Ken Cornetta - Dow Jones Exceeds Expectations!!!

Jambo!

Hello from Eldoret. As usual, the past three weeks have flown. It has been a wonderful visit. As to the title "Dow Jones Exceeds Expectations", let me explain. Two outstanding physicians made their first visit to Eldoret, Drs. Dow and Jones.

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Lyndsay Dow is a remarkable palliative care physician from Mount Sinai Medical School in New York. In addition to her clinical expertise, she specializes in teaching health care workers to navigate difficult conversations. For this trip, she developed a teaching program "Communicating Bad News and Responding with Empathy". She trained the palliative care team in this two-hour interactive seminar. By the time we left, the team was doing an excellent job training physicians, nurses, and trainees. It was very exciting to see Dr. Korir, the lead palliative care physician in Eldoret, do an outstanding job teaching this program. It was also encouraging to see the interest by health care workers throughout the hospital in improving their communication skills.

Ti Jones is an oncologist and palliative physician from Lafayette Indiana. His expertise in oncology really contributed to our work in assessing patients and balancing the tough decisions that many cancer patients face. He spent time with the palliative care team and with the local oncologists. That certainly helped communication between both teams. He is also a natural teacher and his prior work in Uganda made the transition to Eldoret seamless.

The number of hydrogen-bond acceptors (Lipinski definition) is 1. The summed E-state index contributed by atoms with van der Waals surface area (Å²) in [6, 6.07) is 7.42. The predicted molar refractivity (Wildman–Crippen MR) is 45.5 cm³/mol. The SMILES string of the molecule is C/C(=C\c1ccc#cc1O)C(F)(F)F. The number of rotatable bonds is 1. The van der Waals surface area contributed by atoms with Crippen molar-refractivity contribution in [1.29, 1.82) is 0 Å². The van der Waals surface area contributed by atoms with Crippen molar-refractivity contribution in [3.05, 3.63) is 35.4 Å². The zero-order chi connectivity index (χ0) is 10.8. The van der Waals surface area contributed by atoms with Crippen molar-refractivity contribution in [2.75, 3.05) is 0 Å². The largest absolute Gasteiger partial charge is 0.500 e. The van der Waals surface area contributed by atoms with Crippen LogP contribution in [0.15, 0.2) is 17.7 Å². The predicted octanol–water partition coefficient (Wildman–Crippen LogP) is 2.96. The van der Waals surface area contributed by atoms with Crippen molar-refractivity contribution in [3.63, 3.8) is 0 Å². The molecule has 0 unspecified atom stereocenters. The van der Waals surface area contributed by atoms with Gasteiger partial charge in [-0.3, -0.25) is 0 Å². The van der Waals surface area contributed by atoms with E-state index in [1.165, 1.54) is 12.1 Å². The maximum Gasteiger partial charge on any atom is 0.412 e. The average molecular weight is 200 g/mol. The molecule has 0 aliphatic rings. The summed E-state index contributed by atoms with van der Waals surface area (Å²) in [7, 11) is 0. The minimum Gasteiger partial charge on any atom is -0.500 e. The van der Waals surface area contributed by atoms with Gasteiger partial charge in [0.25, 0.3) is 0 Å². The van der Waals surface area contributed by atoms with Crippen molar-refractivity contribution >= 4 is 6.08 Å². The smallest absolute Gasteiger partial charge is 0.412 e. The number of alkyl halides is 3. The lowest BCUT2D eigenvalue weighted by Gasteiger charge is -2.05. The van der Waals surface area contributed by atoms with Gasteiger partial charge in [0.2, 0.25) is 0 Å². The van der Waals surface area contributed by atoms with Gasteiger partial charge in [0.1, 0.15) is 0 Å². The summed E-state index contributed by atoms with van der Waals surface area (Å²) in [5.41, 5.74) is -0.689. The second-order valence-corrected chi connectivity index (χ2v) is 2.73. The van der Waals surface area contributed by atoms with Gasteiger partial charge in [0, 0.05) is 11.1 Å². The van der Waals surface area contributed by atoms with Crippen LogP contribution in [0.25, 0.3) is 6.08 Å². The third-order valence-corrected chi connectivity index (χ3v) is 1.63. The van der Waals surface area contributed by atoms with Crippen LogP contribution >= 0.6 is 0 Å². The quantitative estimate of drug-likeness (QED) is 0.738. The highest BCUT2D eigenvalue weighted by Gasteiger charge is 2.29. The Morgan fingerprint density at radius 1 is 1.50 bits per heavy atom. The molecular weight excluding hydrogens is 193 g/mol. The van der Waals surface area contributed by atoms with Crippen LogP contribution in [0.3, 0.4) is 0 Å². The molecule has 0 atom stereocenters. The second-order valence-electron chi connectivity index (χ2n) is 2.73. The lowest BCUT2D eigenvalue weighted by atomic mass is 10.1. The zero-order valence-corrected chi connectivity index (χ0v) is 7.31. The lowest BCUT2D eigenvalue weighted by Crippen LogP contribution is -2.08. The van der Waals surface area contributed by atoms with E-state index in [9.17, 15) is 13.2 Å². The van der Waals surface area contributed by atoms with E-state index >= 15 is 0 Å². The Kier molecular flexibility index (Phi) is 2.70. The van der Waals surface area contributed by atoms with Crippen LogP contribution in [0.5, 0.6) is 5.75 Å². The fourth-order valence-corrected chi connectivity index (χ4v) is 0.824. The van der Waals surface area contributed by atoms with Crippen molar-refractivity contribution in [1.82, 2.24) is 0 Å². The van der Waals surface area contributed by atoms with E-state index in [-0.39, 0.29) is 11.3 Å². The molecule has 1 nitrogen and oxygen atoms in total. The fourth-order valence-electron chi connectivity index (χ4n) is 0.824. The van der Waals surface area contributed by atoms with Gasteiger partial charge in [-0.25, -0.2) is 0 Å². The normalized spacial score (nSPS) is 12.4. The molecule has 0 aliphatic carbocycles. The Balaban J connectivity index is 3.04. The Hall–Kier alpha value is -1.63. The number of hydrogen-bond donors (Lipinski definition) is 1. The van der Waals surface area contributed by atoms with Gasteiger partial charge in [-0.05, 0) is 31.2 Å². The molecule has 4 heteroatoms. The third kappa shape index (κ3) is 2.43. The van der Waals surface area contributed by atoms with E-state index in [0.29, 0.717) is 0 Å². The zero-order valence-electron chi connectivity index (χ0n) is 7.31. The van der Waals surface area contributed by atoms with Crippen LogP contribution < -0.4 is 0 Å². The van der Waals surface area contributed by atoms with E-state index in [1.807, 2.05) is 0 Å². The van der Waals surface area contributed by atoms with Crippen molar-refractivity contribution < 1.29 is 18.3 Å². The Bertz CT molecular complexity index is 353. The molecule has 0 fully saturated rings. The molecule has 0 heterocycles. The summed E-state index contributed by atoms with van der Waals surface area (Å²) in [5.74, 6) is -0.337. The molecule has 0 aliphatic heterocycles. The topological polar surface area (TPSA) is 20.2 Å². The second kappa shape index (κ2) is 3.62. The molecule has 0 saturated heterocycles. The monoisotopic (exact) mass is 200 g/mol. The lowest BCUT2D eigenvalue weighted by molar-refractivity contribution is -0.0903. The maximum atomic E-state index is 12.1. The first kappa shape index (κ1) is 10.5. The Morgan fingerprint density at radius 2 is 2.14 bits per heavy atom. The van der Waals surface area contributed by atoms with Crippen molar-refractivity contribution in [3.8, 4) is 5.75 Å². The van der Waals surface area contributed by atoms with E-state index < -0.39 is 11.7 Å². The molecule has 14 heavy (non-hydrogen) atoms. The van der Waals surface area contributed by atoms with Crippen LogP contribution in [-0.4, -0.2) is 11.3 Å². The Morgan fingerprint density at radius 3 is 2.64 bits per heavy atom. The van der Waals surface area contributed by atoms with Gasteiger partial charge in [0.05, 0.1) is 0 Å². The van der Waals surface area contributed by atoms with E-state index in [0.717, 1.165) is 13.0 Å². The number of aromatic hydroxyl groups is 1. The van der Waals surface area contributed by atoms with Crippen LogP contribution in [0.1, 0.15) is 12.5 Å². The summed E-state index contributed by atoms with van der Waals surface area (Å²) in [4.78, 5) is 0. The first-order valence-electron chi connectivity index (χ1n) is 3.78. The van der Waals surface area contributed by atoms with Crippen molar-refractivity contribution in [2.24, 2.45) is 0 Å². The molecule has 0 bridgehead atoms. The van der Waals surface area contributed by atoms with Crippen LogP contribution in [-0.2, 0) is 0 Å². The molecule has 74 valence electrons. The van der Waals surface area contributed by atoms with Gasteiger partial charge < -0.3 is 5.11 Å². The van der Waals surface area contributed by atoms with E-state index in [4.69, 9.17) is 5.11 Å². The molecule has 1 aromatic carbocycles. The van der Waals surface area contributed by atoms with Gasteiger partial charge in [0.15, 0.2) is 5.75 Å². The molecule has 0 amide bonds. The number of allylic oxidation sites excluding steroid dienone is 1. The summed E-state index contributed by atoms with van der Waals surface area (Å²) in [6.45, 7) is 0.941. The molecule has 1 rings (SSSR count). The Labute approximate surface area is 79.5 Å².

An exciting outcome from our visit is the decision by both physicians to continue an ongoing relationship with the Eldoret palliative care team. Now that they know the lay of the land, they are looking forward to returning and working independently. The two of these physicians, along with myself and the ongoing commitment by Colleen Brown from St. Vincent Hospital in Indianapolis and Peter Kussin from Duke University, will work to support the team throughout much of the year.

Finally, to put the icing on the cake, several leaders at the hospital in Eldoret are ready to proceed with development of a palliative care certificate program for nurses, physician assistants, and physicians. This is a topic we have discussed in the past, but there is now clear movement. It will be a lot of work, but I believe we can play an important supportive role in curriculum development. We hope to work side by side with our Kenyan colleagues to bring new specialty training to Western Kenya.

As always,

Your support is greatly appreciated. Asante Sana (thanks so much). 

Ken

Posted at 03:51

Chris Khamasi - KIBISI COOPERATIVE: Fighting poverty and illiteracy

Kibisi Investment group in Bungoma County have been working with AMPATH for the last four years. The group started in late 2014 and aimed to improve the living standards of farmers in the community and eradicate illiteracy though empowerment. Then, it had just 20 members, growing now to 98! The group is still growing and have helped approximately 220 community members via their activities.  

 

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Kibisi chairman Mr. Omoit (standing) and the secretary, Mr. Wamocha (seated)

 

Kibisi have been working with AMPATH since 2015 and feel that they have gained substantially from this relationship. "We used to waste a lot of our harvest but since we started engaging with them (AMPATH), taught us post-harvest control." AMPATH have been working closely with Kibisi on several key areas including post-harvest management, storage and training across several areas.